I'm a huge advocate of test-driven development in scientific computing. It's utility in practice is just staggering, and really alleviates the classic troubles that code developers know. However, there are inherent difficulties in testing scientific codes that aren't encountered in general programming, so TDD texts aren't terribly useful as tutorials. For example:
In general you don't know an exact answer for a given complex problem a priori, so how can you write a test?
The degree of parallelism changes; I recently encountered a bug where using MPI tasks as a multiple of 3 would fail, but a multiple of 2 worked. Additionally, common testing frameworks don't seem very MPI-friendly due to the very nature of MPI -- you have to re-execute a test binary to alter the number of tasks.
Scientific codes often have a lot of tightly coupled, interdependent and interchangeable parts. We've all seen the legacy code, and we know how tempting it is to forgo good design and use global variables.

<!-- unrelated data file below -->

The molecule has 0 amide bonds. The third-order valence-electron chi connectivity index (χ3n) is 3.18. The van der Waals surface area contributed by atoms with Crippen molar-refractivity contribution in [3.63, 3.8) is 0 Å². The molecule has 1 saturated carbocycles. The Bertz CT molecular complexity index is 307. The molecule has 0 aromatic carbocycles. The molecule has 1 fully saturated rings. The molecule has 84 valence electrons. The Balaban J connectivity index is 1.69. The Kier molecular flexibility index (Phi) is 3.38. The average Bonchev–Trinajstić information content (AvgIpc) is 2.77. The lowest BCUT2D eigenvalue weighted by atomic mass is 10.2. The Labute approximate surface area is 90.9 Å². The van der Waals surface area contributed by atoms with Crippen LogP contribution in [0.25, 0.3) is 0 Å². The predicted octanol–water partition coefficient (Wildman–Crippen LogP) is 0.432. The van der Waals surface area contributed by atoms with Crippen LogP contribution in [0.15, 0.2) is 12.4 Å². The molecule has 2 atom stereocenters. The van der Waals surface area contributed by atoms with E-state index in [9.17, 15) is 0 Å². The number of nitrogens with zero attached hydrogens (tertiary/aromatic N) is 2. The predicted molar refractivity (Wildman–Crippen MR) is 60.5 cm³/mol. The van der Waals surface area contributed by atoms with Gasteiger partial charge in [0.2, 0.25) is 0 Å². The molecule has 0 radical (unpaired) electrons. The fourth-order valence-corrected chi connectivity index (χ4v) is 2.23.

Often a numerical method may be an "experiment", or the coder doesn't fully understand how it works and is trying to understand it, so anticipating results is impossible.
Some examples of tests that I write for scientific code:
For time integrators, use a simple ODE with an exact solution, and test that your integrator solves it to within a given accuracy, and the order of accuracy is correct by testing with varying step sizes.
Zero-stability tests: check that a method with 0 boundary/initial conditions remains at 0.
Interpolation tests: given a linear function, assure that an interpolation is correct.
Legacy validation: isolate a chunk of code in a legacy application that is know to be correct, and pull some discrete values out to use for testing.
It still often comes up that I can't figure out how to properly test a given chunk of code, aside from manual trial and error. Can you provide some examples of tests you write for numerical code, and/or general strategies for testing scientific software?